How Much Exercise Do You Actually Need?
According to Dr. Michael Greger in his book How Not To Die, "More than two-thirds of American adults are overweight. By 2030, more than half the country’s population may be clinically obese." And surprisingly, research suggests that the level of physical activity has actually increased in the United States. Meaning, we are eating way more calories than we are burning.
I’m sure you’ve all heard that abs are made in the kitchen. And we all know that it’s much easier to mindlessly munch, than to go outside and get active. But how much do we actually need to move in order to work off what we ate?
“To walk off the calories found in a single pat of butter or margarine, you’d have to add about an extra half mile to your evening stroll. For every additional sardine on your Caesar salad, that’s another quarter-mile jog. If you eat two chicken legs, you’ll need to get up on your own two legs and run three miles just to make up for it-and that’s stewed, skin removed.” - Michael Greger M.D.
That’s quite a bit of movement! Especially if you don't normally jog a mile. If you are having trouble finding the motivation to start, check out my previous post, How to Start your own fitness Journey. It’s much better to start slow than jumping into an hour of vigorous activity and getting overwhelmed.
Is "Moderation" Killing You?
Whenever you hear someone say, “everything in moderation” ask them to explain to you what "moderation" is to them. Get real specific. You might get some weird looks, but I guarantee most people have absolutely no idea what that means.
People say, I eat fast food in moderation. What does that mean? If they say once a week, that’s a habit that isn’t “in moderation”. And to probe deeper, are they really remembering every time they went? Did they write it down? Because there were times, back in the day, when I grabbed breakfast at a fast food restaurant and then lunch at the same place later. But it didn’t register that I got it twice because one was breakfast and one was lunch. I categorized them separately in my mind and just totally forgot.
Sometimes someone orders you lunch without asking you what you wanted, you’re in the car with a friend and they want fries so you get a few of their fries, life happens. That’s moderation.
What About Exercise?
As always, with exercise, check with your doctor before starting any exercise routine.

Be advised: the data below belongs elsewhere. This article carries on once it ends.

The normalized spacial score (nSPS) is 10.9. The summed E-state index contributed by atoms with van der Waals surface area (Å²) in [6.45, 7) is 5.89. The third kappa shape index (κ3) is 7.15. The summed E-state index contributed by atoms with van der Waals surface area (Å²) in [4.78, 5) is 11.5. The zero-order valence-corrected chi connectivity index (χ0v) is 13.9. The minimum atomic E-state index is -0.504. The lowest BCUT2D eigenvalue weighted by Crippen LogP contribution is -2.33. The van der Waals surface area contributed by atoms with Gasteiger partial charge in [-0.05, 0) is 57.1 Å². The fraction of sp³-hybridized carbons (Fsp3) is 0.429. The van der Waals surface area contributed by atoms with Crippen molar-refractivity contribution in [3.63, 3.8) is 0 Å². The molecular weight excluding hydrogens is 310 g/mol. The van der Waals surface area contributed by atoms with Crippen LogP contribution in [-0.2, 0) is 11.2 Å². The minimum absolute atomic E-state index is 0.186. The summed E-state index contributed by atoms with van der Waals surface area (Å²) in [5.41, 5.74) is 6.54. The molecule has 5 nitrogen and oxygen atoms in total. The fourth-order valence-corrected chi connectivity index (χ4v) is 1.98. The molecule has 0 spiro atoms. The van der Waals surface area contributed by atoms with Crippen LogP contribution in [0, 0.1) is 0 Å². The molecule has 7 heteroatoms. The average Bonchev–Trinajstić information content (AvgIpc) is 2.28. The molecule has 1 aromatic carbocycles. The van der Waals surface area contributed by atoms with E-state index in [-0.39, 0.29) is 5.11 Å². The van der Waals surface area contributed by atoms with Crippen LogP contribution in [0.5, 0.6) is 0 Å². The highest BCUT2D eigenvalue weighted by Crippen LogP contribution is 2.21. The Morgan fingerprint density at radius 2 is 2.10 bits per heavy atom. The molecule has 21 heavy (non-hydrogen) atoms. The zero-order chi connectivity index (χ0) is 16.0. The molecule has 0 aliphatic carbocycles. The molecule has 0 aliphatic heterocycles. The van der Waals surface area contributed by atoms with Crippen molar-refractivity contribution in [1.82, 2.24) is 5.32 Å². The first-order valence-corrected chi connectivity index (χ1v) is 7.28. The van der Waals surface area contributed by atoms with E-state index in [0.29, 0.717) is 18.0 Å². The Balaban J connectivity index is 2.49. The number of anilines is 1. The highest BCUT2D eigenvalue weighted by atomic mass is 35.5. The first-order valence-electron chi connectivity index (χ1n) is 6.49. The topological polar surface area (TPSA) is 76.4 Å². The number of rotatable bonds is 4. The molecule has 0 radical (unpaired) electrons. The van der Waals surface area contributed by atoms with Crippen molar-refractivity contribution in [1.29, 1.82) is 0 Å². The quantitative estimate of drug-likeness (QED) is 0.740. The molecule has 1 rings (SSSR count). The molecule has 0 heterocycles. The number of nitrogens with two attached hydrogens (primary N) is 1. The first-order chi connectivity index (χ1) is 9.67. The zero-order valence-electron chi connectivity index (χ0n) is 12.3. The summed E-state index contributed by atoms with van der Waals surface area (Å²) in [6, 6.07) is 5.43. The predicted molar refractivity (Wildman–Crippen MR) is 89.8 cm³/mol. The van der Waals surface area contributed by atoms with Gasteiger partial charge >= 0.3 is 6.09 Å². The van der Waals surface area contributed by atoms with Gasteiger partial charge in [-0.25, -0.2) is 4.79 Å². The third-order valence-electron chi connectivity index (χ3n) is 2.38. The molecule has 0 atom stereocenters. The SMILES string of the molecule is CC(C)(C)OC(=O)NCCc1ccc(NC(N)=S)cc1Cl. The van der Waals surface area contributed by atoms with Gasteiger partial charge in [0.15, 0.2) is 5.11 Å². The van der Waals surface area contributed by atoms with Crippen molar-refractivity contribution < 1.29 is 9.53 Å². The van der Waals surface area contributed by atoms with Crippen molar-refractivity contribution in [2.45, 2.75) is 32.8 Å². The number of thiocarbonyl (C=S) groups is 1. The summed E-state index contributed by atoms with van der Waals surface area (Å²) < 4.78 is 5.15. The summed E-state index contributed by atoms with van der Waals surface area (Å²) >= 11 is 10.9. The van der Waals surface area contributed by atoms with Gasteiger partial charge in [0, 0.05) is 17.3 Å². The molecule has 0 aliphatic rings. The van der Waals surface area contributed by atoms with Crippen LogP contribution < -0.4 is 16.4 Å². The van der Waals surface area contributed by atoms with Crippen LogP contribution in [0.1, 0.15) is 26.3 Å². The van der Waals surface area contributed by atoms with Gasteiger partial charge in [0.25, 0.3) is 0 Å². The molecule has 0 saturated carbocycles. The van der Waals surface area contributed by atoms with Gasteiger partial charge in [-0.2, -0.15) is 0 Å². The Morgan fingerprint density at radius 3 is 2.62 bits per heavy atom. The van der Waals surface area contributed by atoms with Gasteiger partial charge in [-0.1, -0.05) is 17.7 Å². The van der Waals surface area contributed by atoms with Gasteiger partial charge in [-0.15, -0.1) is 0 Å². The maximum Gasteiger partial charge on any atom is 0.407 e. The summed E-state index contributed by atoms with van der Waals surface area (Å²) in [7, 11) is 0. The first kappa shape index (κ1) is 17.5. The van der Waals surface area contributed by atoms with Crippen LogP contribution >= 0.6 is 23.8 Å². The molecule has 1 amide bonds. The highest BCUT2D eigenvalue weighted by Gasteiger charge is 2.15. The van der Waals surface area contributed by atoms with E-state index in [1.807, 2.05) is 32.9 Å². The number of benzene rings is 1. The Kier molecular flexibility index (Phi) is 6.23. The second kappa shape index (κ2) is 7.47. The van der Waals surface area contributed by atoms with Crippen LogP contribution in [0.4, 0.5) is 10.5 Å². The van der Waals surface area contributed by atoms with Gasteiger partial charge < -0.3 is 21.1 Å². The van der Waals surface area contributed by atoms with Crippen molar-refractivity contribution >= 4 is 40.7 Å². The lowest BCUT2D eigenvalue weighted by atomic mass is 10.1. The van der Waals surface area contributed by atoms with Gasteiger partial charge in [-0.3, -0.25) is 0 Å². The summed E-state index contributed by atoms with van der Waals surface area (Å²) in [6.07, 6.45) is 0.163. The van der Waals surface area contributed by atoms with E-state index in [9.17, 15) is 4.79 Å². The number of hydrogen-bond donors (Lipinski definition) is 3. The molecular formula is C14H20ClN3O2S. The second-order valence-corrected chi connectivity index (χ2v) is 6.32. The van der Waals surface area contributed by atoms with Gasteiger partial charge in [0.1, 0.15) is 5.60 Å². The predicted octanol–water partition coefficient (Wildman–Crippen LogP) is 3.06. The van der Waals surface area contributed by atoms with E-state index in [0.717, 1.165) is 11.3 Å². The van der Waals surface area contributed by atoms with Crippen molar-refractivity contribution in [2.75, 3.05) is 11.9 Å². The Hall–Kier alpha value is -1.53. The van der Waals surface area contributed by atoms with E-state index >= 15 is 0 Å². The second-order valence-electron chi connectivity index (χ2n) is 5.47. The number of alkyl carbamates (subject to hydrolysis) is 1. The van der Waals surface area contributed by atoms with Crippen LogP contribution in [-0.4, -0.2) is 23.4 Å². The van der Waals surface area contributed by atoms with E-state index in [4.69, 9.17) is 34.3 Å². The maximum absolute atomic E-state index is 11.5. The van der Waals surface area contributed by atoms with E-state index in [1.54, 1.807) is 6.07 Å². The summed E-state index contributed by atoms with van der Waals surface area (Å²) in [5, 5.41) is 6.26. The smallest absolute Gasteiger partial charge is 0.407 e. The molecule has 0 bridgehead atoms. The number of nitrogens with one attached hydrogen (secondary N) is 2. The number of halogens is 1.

It’s not bad to start off slowly when it comes to exercise, but as your body gets used to the physical activity, it’s always important to push. The habit of safely adding more time to your walks, increasing intensity, or adding more reps, is one your body needs in order to get better. But, “in moderation” you may never push yourself to get healthy.
I understand that you could have a bad day, you are tired, and all you can do is the bare minimum. But keep in mind what the bare minimum is – and it is still doing exercise. If you are used to jogging, and the kids kept waking you up all night, do a walk. The point is, you have to do something.
But for how long?
Previously the surgeon general, the CDC, and the American College of Sports Medicine, recommended at least 30 minutes of exercise a day. What is it now? Now the guidelines are just 20 minutes of moderate aerobic exercise a day. It’s gotten lower, not because we benefit from less exercise, but because so few people actually follow through with 30 minutes that they believe by lowering the time limit, more people will start their fitness journey. Unfortunately, for those of us interested in being healthy that doesn’t answer our question.
And according to Dr. Greger the answer is, "90 minutes of moderate-intensity activity or 40 minutes of vigorous activity." That may sound like a lot, but think of what you already do in a day that counts as moderately-intense. Do you walk your kids to school? Walking briskly counts. Do you ride your bike to work? Yard work and housework counts.
Try a cleaning power hour. Write down a list of chores that are important, set a timer for 1 hour, and do them all as fast as you can. You will get more cleaning done and get active at the same time. And hey, that’s already 60 minutes down!
Want to go the 40 minute route? Jogging, step aerobics, swimming laps, circuit weight training, or walking briskly uphill counts. I usually do circuit training because it’s a fun way to incorporate different exercises. You can do a full body workout in 40 minutes and it goes by super-fast because you only do each movement for about 40 seconds before moving on to the next one. Circuit training is a great way to workout with friends too!
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